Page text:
Electoral Communion boss Halimo Ismail Ibrahim is due to fix dates of the upcoming elections late this month in conformity with the Elections Law amid fears of delays.
The National Independent Electoral Commission (NIEC) chairperson said that she will be presenting the Commission’s position on the elections including the poll dates on May 27, 2020. Halimo said “On May 27, we will be briefing parliament on the preparations for the elections and the date of the election,” According to Article 13 of the Elections Law passed by the Upper House in February, the electoral commission is stipulated to announce the date of the election 180 days prior to the polls. The NIEC will already be late by about two months even if it commits to make known the date of the election by end of this month.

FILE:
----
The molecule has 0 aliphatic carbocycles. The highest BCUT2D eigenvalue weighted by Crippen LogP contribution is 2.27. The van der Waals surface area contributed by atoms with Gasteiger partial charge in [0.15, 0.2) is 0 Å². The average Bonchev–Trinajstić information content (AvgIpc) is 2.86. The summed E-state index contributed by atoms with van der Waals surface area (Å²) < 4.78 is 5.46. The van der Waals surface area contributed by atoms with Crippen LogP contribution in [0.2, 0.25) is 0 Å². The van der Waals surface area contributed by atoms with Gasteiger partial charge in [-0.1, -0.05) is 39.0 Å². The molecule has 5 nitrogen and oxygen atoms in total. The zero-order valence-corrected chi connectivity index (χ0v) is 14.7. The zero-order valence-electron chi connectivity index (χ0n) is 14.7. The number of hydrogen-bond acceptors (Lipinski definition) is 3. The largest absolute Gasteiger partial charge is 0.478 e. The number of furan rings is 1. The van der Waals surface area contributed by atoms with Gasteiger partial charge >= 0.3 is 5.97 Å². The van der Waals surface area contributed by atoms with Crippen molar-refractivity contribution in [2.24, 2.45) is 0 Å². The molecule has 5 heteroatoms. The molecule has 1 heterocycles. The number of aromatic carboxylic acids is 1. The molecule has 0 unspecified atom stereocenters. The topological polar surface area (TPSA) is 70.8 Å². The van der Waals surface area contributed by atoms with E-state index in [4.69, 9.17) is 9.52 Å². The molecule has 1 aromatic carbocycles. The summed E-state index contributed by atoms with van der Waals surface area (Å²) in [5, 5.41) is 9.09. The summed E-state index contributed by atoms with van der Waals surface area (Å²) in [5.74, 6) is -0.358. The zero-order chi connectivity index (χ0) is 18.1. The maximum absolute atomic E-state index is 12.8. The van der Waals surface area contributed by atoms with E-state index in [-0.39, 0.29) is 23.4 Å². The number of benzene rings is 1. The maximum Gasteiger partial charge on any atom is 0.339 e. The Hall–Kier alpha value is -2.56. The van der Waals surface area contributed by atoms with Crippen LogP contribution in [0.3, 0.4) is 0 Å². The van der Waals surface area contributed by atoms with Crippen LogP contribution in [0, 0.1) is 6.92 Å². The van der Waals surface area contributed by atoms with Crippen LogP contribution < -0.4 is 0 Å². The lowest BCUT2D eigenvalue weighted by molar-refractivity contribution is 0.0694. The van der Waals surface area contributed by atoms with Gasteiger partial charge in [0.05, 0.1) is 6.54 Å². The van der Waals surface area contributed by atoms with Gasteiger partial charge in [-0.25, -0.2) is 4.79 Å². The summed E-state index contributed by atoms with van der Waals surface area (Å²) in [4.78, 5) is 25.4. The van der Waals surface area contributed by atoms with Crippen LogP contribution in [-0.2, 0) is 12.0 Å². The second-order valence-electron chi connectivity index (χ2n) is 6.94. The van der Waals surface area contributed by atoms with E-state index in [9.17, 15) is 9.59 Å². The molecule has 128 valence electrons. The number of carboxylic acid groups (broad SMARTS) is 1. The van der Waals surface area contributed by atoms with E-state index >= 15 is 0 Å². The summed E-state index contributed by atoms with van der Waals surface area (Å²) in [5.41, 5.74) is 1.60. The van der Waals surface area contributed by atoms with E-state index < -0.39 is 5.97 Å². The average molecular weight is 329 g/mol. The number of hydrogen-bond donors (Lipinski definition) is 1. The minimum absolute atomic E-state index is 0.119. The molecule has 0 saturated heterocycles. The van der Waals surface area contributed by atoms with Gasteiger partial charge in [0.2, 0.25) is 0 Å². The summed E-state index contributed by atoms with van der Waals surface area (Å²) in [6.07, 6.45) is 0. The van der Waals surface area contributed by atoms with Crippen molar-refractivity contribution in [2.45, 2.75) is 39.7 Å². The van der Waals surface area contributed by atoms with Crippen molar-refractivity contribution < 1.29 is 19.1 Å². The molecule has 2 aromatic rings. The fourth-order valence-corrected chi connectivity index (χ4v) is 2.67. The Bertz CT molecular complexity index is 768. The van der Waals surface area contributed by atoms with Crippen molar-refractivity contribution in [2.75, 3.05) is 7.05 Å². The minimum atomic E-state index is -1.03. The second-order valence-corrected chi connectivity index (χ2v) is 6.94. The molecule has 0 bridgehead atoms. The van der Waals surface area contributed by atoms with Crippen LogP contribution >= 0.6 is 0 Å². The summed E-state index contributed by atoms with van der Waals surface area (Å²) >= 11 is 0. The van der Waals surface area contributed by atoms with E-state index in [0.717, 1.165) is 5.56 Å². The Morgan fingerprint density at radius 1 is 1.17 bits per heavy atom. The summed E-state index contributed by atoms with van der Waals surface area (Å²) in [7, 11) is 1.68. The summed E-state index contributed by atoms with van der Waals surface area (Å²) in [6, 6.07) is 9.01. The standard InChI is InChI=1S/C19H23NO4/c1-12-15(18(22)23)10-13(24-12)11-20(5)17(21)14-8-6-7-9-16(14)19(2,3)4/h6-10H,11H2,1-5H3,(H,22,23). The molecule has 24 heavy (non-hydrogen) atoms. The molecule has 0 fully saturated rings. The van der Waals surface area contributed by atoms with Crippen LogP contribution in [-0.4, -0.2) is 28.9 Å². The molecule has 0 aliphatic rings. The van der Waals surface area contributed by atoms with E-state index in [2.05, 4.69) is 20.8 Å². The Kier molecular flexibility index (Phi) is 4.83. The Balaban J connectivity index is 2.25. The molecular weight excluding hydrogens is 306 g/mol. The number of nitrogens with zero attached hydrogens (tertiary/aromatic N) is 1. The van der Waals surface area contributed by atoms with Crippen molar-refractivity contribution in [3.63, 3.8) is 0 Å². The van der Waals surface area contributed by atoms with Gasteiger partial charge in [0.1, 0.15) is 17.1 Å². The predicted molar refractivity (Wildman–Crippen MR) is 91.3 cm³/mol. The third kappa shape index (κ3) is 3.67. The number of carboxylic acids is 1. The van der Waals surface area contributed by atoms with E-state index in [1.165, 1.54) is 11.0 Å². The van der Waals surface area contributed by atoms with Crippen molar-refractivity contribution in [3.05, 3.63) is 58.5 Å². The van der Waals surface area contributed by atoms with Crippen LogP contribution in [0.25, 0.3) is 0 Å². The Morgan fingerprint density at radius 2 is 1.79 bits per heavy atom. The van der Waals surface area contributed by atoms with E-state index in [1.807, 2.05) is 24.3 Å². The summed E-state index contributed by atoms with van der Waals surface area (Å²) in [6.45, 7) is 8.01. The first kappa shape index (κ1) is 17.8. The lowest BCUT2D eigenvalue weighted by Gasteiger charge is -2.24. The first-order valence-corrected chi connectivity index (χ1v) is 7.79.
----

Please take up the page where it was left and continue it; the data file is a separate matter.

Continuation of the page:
Besides the date of the election is the electoral formula which will be used as there is yet a formal agreement on which method will be deployed. The Elections Law provides for the First-Past the Post or the winner-takes-all formula which has been subtly contested by the Federal Government. NIEC had proposed the Closed List option under the Proportional Representation (PR) system but it was thrown out by the Lower House following public consultations last year. Analysts have proposed Somalia retains the 2016/17 model which saw 14,025 delegates elect the 275 MPs who subsequently together with the Senate elected the President. International Crisis Group said in a brief this week the ongoing COVID-19 pandemic and an already fragile political situation in the country calls for a rethink of the one-person-one vote milestone. In the brief, Crisis Group is proposing Somalia make adjustments to its electoral plan which could include ‘abandoning plans for a one-person, one-vote election and instead providing for some form of an electoral college system, as was used in the 2016-2017 vote, whereby some 14,000 delegates selected the representatives for 275 parliamentary seats.’ Opposition politicians have also expressed concerns the Federal Government may be seeking a term extension by exploiting loopholes in the Elections Law in light of COVID-19 and other natural disasters such as floods and droughts.